Wall Street Grows Antsy as Shutdown Threat to Stocks Intensifies
(Bloomberg) -- A growing group of analysts and investors is warning that the U.S. government shutdown could soon hurt stocks.
Already confronting an increase in volatility, an uncertain outlook for interest rates and a trade war that threatens to damp global growth, traders now have to factor in the economic effects of the partial closure, in its record 27th day.
“The impact can become meaningful as the shutdown continues,” said Max Gokhman, the head of asset allocation for Pacific Life Fund Advisors. “The longer we go, the more we delve into uncharted waters and, as we all know, this market hates uncertainty.”
There are already some nascent signs of market impact from the shutdown, with an index of airline shares underperforming broader gauges amid concerns that slowdowns in airport screenings will hurt demand for tickets. But pessimists fear the impact could become more widespread as federal workers miss out on paychecks, government bureaucracy slows and the effects trickle out to the broader economy. Terry Haines, Evercore ISI’s head of political analysis, cited research in a note Thursday that found the shutdown could reduce quarterly economic growth anywhere from 0.5 to 2 percentage points.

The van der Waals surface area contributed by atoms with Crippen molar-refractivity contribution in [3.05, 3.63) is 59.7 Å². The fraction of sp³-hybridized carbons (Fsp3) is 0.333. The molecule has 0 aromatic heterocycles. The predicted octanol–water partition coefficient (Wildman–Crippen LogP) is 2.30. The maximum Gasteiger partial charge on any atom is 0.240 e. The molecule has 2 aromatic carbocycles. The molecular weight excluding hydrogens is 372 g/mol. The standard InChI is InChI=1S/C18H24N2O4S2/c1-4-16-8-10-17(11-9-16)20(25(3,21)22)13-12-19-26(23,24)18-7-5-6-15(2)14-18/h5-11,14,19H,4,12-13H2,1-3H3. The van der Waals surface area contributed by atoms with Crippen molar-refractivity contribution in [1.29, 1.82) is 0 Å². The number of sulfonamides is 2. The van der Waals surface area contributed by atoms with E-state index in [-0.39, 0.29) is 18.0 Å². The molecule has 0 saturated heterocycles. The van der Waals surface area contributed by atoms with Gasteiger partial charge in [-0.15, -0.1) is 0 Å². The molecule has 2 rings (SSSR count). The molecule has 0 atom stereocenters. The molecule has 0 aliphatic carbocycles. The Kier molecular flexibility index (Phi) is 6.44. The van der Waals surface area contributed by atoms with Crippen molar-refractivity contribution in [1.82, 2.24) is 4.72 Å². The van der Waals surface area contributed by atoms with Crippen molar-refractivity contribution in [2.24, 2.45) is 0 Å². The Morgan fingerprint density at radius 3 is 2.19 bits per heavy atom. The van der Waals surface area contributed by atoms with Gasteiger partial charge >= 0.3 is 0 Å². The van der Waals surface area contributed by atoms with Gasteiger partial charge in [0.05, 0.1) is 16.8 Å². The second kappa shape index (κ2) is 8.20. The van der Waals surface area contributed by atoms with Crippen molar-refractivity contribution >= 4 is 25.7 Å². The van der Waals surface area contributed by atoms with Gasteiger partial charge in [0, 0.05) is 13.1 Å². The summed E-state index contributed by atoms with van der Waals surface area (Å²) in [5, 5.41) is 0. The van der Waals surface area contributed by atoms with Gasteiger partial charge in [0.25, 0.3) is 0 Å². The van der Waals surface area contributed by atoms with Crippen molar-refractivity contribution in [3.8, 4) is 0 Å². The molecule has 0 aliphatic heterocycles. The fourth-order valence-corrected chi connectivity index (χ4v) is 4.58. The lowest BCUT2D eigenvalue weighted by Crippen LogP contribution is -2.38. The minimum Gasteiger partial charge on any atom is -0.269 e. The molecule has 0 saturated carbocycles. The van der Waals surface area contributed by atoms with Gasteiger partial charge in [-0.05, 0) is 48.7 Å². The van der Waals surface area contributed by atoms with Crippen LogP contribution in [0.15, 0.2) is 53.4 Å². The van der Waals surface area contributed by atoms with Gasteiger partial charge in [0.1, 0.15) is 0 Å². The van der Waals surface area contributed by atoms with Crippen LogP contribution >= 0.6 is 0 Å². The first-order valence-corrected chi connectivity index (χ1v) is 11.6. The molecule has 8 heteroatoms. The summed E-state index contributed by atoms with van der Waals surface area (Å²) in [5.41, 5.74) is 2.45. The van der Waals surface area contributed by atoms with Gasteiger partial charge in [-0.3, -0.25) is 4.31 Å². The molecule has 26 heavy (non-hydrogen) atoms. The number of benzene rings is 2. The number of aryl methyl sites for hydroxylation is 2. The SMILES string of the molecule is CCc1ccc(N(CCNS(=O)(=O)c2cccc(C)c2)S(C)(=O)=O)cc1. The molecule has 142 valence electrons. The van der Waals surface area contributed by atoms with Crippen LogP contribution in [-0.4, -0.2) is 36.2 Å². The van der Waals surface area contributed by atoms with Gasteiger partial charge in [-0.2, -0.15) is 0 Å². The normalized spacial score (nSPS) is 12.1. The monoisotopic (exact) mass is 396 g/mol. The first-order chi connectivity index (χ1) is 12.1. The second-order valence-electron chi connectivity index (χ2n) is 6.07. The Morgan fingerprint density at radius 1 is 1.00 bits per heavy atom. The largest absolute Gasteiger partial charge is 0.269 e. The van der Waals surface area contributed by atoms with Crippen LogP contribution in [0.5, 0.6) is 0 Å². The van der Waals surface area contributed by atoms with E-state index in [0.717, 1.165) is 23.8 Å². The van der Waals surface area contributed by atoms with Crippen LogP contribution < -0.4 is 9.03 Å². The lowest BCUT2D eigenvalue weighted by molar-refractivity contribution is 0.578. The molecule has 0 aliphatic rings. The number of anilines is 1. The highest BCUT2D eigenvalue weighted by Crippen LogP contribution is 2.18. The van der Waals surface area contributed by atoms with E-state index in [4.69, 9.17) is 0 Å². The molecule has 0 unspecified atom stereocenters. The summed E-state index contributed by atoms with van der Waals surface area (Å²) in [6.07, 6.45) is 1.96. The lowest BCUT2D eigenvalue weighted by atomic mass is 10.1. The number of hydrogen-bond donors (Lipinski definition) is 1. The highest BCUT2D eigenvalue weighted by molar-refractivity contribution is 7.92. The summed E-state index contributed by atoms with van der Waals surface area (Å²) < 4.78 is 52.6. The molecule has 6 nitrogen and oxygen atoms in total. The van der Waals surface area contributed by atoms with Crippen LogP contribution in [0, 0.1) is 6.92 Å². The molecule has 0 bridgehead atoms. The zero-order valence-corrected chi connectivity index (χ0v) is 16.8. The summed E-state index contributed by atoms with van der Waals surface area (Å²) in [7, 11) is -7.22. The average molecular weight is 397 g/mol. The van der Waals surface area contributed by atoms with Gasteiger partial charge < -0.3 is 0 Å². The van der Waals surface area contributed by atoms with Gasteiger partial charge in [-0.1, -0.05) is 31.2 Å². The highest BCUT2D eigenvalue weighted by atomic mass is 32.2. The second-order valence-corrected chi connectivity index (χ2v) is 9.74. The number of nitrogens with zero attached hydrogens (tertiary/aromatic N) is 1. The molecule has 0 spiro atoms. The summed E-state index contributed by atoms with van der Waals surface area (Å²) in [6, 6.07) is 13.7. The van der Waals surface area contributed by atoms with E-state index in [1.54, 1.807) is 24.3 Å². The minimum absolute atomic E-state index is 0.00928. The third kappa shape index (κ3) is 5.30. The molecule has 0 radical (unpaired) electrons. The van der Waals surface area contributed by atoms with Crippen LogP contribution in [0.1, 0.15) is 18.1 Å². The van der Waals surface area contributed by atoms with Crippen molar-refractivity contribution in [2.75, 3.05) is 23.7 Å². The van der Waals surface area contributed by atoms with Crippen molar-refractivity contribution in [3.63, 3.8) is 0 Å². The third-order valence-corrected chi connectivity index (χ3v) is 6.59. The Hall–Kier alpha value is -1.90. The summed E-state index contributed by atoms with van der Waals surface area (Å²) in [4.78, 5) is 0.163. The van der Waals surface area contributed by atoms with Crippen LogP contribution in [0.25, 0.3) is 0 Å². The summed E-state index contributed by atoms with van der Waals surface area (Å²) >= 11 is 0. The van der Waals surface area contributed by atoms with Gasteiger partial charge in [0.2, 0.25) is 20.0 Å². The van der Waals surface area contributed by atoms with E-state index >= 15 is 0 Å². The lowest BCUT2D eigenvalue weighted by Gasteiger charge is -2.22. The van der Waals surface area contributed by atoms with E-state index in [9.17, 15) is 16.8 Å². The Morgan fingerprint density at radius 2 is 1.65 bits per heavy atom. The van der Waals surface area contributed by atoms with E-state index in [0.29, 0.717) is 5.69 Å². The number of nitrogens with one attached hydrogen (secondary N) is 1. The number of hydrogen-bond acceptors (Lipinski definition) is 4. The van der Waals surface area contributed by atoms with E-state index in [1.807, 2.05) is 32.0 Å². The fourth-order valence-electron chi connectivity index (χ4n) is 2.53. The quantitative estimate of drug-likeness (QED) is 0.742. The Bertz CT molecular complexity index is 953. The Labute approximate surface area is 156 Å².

For all the hand-wringing, the overall market impact has been limited so far. The S&P 500 Index has gained 8.6 percent since the day before the closure. Furthermore, U.S. equities have historically fared well after shutdowns, demonstrating the negative economic impact isn’t usually enough to derail a market rally on its own, according to an LPL Financial Research note Thursday.
“It’s important to recognize, however, that the current shutdown has lasted for an unprecedented amount of time with no end in sight,” the note said.
Analysts are bumping up their estimates for just how long this shutdown will last. There’s a 40 percent chance the political stalemate will extend into February as President Donald Trump and House Speaker Nancy Pelosi show no signs of softening their resolve, according to Haines. He previously predicted it would “very likely” be resolved by the end of January.
“This is incrementally market negative because a longer shutdown could begin both to have real economic impact and to negatively affect market sentiment,” Haines wrote.
The latest sign of potential trouble came in the Labor Department’s most recent jobs data. While filings for unemployment benefits fell to a five-week low, initial filings by federal employees jumped to 10,454 on an unadjusted basis in the week ended Jan. 5, double the level in the week ended Dec. 29 and 10 times the amount reported in the week ended Dec. 22.
“Every day, I believe, investors begin to get a little more insight into the implications of a partial shutdown,” said Kristina Hooper, the chief global market strategist at Invesco Ltd. “We could see it show up in diminished air travel and a whole host of other areas that may not have even been considered just a few weeks ago as potential victims of the shutdown.”
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